Leaving Greenland out of consideration, Borneo is the second largest island on the globe, the greater part of it, southern and eastern, belonging to Holland. In a recent geological period this island as well as Java and Sumatra formed part of Asia. A glance at the map shows that Borneo is drained by rivers which originate in the central region near each other, the greater by far being in Dutch territory, some of them navigable to large steam launches for 500 or 600 kilometres. The principal chain of mountains runs, roughly speaking, from northeast to southwest, the average height being perhaps 1,000-1,500 metres, with higher peaks now and then. There are also ranges from east and west. The remainder is irregular hilly country, with low swampy coasts. The highest mountain is Kinabalu, in the north, about 4,500 metres above the sea and composed of "porphyritic granite and igneous rocks." There are no active volcanoes. The whole island is covered with forest vegetation from the coasts to the tops of the hills and ranges.

The climate is humid and warm and remarkably even, the thermometer in the inland rarely reaching above 85 F. in the shade. Rain is copious most of the year; at night it sometimes rains continuously; but a day of uninterrupted downpour did not occur during my two years of travel. It comes in showers, usually lasting an hour or two, when it clears as suddenly as it began, and within half an hour all is dry again. In the interior, on account of the vast jungles, except in case of thunderstorms, which are rare, there is no wind, but on the coasts one may encounter storms in the time of both the northeast and the southwest monsoons. Though Borneo and the central mountains of New Guinea have the greatest rainfall in the Malay Archipelago, there is a distinct dry season, which is mostly felt during April, May, and June, but is less noticeable in the central parts. As regards the distribution of rain and dry weather, some difference was experienced as between the two years, and a planter of several years' experience in the south told me that one year is not like another. In spite of the general supposition to the contrary the climate of Borneo is quite pleasant, and probably less unhealthful than most equatorial regions, particularly in the central part where malaria is rare and prickly heat does not occur.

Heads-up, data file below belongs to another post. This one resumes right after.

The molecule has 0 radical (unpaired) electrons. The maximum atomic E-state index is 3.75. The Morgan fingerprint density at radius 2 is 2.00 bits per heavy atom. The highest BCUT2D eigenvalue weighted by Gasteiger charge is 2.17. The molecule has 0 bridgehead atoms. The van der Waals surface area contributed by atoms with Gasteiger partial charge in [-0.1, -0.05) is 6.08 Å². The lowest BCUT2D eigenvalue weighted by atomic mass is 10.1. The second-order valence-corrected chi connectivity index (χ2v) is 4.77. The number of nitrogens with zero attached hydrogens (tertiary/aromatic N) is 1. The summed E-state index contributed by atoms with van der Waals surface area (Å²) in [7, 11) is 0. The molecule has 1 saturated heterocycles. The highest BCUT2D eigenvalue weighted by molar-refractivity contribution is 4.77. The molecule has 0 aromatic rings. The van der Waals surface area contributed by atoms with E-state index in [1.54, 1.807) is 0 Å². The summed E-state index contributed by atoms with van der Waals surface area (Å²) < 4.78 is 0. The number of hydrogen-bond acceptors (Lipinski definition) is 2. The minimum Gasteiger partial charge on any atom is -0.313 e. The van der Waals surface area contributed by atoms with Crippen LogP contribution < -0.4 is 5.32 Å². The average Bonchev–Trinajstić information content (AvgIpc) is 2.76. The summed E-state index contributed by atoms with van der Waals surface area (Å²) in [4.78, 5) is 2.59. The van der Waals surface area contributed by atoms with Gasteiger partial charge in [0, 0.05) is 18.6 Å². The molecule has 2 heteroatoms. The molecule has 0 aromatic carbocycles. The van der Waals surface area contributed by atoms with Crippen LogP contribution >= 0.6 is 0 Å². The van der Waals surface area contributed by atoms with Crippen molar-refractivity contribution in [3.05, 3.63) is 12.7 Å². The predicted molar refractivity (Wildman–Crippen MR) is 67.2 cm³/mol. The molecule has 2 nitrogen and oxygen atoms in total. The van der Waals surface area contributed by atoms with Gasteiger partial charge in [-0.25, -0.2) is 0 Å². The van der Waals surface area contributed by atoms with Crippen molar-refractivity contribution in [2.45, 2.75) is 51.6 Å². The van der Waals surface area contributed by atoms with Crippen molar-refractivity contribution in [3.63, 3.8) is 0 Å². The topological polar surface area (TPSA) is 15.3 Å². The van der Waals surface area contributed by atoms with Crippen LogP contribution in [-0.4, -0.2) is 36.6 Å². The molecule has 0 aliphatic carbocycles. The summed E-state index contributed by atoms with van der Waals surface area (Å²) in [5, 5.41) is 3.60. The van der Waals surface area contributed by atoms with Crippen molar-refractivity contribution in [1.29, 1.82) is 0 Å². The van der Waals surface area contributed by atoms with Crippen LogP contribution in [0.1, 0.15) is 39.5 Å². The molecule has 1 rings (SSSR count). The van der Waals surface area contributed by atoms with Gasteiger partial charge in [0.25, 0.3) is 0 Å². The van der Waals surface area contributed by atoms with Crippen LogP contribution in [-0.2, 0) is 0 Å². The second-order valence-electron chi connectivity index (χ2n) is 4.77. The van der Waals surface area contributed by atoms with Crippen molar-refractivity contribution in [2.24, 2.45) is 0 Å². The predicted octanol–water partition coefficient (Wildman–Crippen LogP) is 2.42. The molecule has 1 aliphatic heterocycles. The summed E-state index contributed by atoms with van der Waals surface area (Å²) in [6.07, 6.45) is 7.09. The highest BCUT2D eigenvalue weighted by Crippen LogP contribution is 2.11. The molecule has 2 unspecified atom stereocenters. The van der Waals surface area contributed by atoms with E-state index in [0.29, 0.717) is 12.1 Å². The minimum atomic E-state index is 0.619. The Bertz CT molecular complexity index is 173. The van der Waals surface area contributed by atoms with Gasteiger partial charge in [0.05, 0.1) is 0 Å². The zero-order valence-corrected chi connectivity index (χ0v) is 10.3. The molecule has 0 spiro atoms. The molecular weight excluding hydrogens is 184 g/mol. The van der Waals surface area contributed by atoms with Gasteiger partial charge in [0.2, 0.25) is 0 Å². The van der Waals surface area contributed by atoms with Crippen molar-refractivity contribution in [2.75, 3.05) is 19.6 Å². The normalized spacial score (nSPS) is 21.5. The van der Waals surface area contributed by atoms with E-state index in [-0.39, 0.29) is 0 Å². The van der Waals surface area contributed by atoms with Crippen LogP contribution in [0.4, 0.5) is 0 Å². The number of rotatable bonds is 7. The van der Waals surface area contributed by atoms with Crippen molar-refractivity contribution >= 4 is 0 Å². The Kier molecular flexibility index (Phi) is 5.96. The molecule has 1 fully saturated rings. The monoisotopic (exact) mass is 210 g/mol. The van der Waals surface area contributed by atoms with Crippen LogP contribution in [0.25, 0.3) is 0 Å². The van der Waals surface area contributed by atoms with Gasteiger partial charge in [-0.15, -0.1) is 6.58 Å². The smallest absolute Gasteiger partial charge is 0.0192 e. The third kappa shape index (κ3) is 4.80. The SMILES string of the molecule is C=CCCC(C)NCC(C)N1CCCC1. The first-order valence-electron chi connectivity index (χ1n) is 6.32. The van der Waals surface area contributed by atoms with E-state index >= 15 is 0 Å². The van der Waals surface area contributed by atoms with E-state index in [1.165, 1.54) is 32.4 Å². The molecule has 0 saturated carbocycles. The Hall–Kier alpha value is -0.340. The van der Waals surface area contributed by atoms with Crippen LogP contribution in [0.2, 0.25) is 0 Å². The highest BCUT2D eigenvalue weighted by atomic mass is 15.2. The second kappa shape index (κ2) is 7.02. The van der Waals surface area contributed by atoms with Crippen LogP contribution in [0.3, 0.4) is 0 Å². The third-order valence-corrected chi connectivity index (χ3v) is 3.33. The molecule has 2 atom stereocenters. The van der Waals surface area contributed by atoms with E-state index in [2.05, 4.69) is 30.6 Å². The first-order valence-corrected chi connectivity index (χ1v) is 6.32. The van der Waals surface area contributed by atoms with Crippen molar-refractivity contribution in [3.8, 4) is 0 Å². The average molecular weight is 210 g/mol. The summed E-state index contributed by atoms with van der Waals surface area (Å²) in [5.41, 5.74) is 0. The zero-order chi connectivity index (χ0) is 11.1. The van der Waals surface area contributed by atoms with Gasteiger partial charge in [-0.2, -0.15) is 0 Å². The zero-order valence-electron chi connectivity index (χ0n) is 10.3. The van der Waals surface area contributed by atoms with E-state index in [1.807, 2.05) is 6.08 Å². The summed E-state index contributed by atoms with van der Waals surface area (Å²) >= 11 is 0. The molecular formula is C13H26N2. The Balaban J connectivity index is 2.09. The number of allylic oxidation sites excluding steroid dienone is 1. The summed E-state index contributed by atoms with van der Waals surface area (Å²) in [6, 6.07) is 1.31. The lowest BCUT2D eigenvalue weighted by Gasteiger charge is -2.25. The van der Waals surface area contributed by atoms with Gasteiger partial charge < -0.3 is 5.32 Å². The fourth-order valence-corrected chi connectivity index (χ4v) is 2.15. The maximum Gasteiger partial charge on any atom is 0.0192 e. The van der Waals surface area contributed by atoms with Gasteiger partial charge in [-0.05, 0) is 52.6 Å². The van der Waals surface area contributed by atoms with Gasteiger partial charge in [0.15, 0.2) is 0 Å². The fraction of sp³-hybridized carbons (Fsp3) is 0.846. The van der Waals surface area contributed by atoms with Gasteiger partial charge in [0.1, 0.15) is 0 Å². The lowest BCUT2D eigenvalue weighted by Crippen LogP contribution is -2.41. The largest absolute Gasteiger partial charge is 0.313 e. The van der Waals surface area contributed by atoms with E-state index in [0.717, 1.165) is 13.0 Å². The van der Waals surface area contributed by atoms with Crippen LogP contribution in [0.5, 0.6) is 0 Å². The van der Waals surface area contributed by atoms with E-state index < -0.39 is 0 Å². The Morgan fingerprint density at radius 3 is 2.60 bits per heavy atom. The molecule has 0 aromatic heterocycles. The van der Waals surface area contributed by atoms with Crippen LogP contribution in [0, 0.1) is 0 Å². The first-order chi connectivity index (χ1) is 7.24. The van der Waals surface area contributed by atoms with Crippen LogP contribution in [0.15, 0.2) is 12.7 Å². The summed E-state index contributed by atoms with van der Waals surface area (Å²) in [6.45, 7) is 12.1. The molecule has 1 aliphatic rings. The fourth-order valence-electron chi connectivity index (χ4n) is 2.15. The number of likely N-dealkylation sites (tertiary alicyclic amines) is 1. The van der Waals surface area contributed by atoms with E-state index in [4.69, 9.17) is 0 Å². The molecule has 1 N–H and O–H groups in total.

Borneo has very many useful trees, notably hard woods. Rubber is still a source of income to the Malays and Dayaks, and the rattan and bamboo, on which the very existence of the natives depends, grow everywhere. The sago-palm and a great number of valuable wild fruits are found, such as the famous durian, mangosteen, lansat, rambutan, and others. The climate seems to be specially suited to fruit, the pineapple and pomelo reaching their highest perfection here. The coconut-palm thrives on the island. Borneo is famous for its orchids and most of the species of pitcher-plants (nepenthes) are found here, the largest of which will hold two "quarts" of water.

The elephant, rhinoceros, tapir, wild cattle, and many other kinds of smaller animals of Asia are found in Borneo. No Indian tigers are in the country, though many varieties of the cat family are there, among them the beautiful large felis nebulosa. Wild pigs of many species roam the jungle in abundance. Several kinds of mammals are peculiar to the island, among which may be mentioned the long-nosed monkey (nasalis larvatus). There are over 550 species of birds, but the individuals of the species are not numerous; the pheasant family is especially gorgeous in form and colour. The rivers and the surrounding sea swarm with fish of many kinds, furnishing an abundance of food, although generally not very palatable. The djelavat, in flavour not unlike salmon, and the salap, both of which I met in the upper courses of the rivers Samba, Barito, and Mahakam, are notable exceptions.